Rockwell Automation's (ROK -0.67%) fiscal fourth-quarter results were pretty weak. That's the headline news. But it isn't the only information you should take from the quarter. Here are five things, both good and bad, that you should know that the company's management pointed out during the conference call.
Things are slowing down
Reviewing the third quarter of 2015, CEO Keith Nosbusch noted, "As we progressed through the quarter, conditions softened." That situation led to the forward-looking comment later in the presentation that "we are expecting fiscal 2016 organic sales to be flat to down 4% year over year."
Some of the reasons for this slowdown are the weakening Chinese economy, troubled oil and gas markets, and slower-than-expected growth in the United States. So things are bad right now, but clearly Rockwell doesn't think the near future will be any brighter.
That's not so good, but it's worth noting that this negative outlook isn't unique. For example, Eaton Corp. (ETN 0.60%) has steadily lowered its growth expectations throughout 2015, starting the year with an organic growth target of 3% to 4%, which has now dropped to a decline of 1%. As for Eaton's initial outlook for next year: "Markets expected to be slightly negative in 2016."
Currency is a big headwind
Like other companies that operate on the global stage, currency was a big problem. According to the CEO, "Currency was an even larger headwind than we expected, reducing sales by 8% year over year." This is something that's really out of Rockwell's control. And it's making results look particularly weak right now, even though currency impacts have a habit of washing out over time.
And, again, Rockwell isn't alone. Currency headwinds were a 6% drag on Eaton's sales in the quarter. ABB (ABB 1.15%) meanwhile, saw revenues decline 2% in the third quarter if you pull out currency fluctuations, but 13% when you leave them in. This is a problem, but Rockwell is in good company.
Cash is king
So sales and earnings are important, but even more so is cash. That's how you pay your bills. On the cash front, Nosbusch was proud to highlight that "free cash flow conversion was excellent, resulting in record free cash flow of about $1.1 billion." In other words, even in trying times, Rockwell has been able to produce results where they count.
If you're concerned about the headwinds, highlighted by the fact that the company's fiscal 2016 guidance calls for earnings to be at best flat with the current fiscal-year tally, step back for a moment. The company increased its dividend 12% in the quarter. It could do that because of its ability to generate cash. And it's unlikely that Rockwell would have increased its dividend if it didn't think it was capable of keeping it at the new level. That's the power of cash. Everyone watches earnings, but cash is king and Rockwell is doing a good job of turning sales into cash flow.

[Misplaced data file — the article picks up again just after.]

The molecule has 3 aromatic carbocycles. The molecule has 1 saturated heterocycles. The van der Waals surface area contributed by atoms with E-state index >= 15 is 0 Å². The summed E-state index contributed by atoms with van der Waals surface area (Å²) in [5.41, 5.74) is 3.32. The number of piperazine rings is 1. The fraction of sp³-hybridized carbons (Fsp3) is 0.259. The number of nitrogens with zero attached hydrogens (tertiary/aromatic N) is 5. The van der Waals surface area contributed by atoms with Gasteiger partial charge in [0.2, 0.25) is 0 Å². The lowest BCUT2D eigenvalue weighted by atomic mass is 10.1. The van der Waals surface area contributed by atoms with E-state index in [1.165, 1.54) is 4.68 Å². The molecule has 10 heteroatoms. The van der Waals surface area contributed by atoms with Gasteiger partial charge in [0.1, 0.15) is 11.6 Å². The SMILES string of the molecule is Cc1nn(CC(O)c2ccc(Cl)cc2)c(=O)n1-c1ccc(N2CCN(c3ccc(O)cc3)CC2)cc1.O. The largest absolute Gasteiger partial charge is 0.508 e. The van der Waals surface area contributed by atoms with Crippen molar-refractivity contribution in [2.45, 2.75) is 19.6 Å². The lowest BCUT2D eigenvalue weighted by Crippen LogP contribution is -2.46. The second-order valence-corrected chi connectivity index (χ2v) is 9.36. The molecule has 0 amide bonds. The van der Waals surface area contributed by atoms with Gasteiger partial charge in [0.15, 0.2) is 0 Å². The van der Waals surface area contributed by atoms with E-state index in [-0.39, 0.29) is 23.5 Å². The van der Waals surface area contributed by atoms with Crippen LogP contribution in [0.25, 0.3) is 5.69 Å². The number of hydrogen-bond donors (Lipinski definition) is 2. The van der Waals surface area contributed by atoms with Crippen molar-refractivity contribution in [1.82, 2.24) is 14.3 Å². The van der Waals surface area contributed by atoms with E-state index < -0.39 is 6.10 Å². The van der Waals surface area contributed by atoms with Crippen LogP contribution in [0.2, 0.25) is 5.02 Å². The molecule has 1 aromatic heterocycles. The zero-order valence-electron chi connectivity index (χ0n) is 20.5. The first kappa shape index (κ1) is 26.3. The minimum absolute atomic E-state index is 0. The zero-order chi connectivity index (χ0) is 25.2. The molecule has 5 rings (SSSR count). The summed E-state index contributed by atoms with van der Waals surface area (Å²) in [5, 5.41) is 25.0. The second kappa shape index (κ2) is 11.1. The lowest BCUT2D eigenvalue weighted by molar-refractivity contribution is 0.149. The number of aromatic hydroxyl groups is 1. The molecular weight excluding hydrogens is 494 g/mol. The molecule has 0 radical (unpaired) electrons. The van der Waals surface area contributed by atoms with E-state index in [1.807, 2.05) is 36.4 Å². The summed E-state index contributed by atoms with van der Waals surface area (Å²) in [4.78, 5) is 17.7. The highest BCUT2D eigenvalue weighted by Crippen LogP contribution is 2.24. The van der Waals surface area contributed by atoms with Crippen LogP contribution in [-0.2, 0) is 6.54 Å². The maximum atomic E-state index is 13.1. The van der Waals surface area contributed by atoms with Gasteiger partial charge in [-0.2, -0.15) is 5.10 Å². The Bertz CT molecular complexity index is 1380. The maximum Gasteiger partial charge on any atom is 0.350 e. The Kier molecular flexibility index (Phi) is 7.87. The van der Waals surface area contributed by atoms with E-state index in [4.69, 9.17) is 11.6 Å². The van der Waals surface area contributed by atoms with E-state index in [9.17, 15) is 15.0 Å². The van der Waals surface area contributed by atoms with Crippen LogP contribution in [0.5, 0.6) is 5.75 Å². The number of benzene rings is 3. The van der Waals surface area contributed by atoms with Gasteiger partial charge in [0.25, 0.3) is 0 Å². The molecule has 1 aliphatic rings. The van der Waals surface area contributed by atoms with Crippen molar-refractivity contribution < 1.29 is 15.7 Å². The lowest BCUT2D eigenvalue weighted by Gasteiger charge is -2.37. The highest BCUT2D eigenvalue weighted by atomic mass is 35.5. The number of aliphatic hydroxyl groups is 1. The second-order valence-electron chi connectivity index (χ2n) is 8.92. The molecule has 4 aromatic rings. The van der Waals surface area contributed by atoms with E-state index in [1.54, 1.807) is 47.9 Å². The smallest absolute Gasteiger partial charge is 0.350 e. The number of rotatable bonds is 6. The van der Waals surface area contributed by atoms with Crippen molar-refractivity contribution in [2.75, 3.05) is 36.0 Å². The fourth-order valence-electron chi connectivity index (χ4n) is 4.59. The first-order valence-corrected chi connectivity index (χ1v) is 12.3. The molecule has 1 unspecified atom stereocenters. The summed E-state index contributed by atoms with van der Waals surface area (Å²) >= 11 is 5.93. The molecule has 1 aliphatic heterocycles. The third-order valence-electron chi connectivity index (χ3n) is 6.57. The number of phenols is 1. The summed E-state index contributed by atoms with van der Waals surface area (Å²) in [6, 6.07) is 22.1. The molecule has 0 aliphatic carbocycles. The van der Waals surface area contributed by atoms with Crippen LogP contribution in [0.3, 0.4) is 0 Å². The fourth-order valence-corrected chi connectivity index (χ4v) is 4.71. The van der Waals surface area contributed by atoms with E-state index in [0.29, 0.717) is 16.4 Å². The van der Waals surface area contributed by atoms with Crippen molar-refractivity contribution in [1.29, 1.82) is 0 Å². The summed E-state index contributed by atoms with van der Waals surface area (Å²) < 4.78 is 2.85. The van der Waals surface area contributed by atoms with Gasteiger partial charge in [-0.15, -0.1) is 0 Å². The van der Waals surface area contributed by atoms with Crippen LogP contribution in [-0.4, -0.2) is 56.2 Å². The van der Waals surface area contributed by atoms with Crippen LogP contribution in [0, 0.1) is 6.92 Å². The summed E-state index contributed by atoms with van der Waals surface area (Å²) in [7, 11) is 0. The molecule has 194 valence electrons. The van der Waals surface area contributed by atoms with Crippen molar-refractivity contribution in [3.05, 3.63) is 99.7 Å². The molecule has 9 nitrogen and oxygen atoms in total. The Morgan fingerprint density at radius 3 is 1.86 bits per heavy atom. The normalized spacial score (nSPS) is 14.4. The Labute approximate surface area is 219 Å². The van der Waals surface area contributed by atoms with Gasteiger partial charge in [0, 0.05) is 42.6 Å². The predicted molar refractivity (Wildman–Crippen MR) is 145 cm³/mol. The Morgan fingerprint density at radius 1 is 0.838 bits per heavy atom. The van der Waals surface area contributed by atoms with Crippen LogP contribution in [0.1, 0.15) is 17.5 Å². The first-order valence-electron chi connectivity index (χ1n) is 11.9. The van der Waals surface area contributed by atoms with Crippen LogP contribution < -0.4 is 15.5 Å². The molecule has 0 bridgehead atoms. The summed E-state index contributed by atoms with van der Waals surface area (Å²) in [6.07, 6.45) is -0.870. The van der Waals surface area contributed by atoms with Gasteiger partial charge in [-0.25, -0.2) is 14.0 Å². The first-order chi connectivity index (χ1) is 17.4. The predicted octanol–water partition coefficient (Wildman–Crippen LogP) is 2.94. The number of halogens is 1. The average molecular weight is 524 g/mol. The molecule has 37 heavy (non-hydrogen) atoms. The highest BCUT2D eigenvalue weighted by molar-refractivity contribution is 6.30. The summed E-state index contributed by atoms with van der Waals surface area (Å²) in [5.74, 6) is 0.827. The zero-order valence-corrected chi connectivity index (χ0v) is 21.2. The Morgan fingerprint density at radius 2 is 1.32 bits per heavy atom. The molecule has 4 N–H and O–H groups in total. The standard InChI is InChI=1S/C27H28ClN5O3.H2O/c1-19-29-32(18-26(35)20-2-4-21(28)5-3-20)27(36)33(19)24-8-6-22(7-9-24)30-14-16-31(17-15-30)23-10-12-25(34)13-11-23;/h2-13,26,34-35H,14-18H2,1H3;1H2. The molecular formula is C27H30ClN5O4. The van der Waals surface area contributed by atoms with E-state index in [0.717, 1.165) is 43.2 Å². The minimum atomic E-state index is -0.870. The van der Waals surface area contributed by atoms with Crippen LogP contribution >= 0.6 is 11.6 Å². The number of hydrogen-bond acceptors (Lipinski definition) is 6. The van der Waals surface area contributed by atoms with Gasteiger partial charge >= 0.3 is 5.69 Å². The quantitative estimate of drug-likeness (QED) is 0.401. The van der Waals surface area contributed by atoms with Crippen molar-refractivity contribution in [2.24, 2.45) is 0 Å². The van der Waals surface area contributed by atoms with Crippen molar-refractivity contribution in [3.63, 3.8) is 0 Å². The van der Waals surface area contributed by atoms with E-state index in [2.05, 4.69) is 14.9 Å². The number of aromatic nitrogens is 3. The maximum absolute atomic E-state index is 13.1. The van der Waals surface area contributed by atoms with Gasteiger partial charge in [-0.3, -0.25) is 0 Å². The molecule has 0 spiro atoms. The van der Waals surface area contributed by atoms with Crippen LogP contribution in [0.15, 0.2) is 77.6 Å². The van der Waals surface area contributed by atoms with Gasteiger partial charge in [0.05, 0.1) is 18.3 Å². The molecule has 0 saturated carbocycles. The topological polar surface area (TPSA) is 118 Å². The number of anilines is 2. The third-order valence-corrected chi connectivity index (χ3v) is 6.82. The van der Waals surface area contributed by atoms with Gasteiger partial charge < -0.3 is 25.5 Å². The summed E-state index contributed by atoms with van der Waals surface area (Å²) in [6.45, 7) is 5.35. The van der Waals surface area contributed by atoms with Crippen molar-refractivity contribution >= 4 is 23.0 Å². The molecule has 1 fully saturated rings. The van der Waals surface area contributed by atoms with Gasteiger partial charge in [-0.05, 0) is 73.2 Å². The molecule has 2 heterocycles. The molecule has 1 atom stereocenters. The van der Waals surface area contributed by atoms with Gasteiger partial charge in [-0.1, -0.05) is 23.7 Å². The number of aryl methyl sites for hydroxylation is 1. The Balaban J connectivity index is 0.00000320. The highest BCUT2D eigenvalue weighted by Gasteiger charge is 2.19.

Part of the strong cash flow is running a lean, mean machine. For example, the CEO noted, "Segment margin improved 120 basis points due to excellent execution." In other words, despite the tough market, Rockwell was able to increase the amount of money it earned on every dollar of sales. But the company's not done.
While discussing results, CFO Theodore Crandall noted that Rockwell took $12 million worth of restructuring charges in the quarter. Why? According to the CFO, "We took the restructuring charges to get our cost structure more aligned to the outlook for fiscal year 2016." So the company isn't sitting still; it's shifting gears to deal with softening end markets. That's the right thing to do and should make shareholders feel more confident in the company's ability to meet its fiscal 2016 targets -- and its ability to keep turning sales into cash flow.
Another important takeaway from the quarter was that Rockwell is trying to return value to shareholders. A 12% dividend increase is part of that process, but so, too, was the purchase of 1.8 million shares in the quarter. For the fiscal year, the company bought 5.4 million shares for a total cost of $606 million. According to CFO Crandall, "That's almost 30% more than the $470 million in repurchases that we projected at the beginning of the year, and related to our strong cash flow performance."
Every share the company buys back is one less share that earnings have to be spread over. That helps improve performance for existing shareholders. Since the industry headwinds have kept the shares range-bound of late, now seems like an opportune time to put cash to work in this manner. Add that to the dividend increase, and it looks like Rockwell is trying to make sure shareholders benefit from the cash flow it's generating, even if the earnings picture looks less than exciting.
So in many ways it was a tough quarter for Rockwell Automation. But the company wasn't alone, as peers such as Eaton and ABB also felt the sting of slowing markets. That's a key takeaway, as is the fact that tough market conditions are likely to persist for a little while. But beneath that negative, Rockwell continues to perform well operationally and is generating plenty of cash -- money it's using to the benefit of shareholders. It looks like the quarter contained a few positives after all, if you were willing to look past the headlines.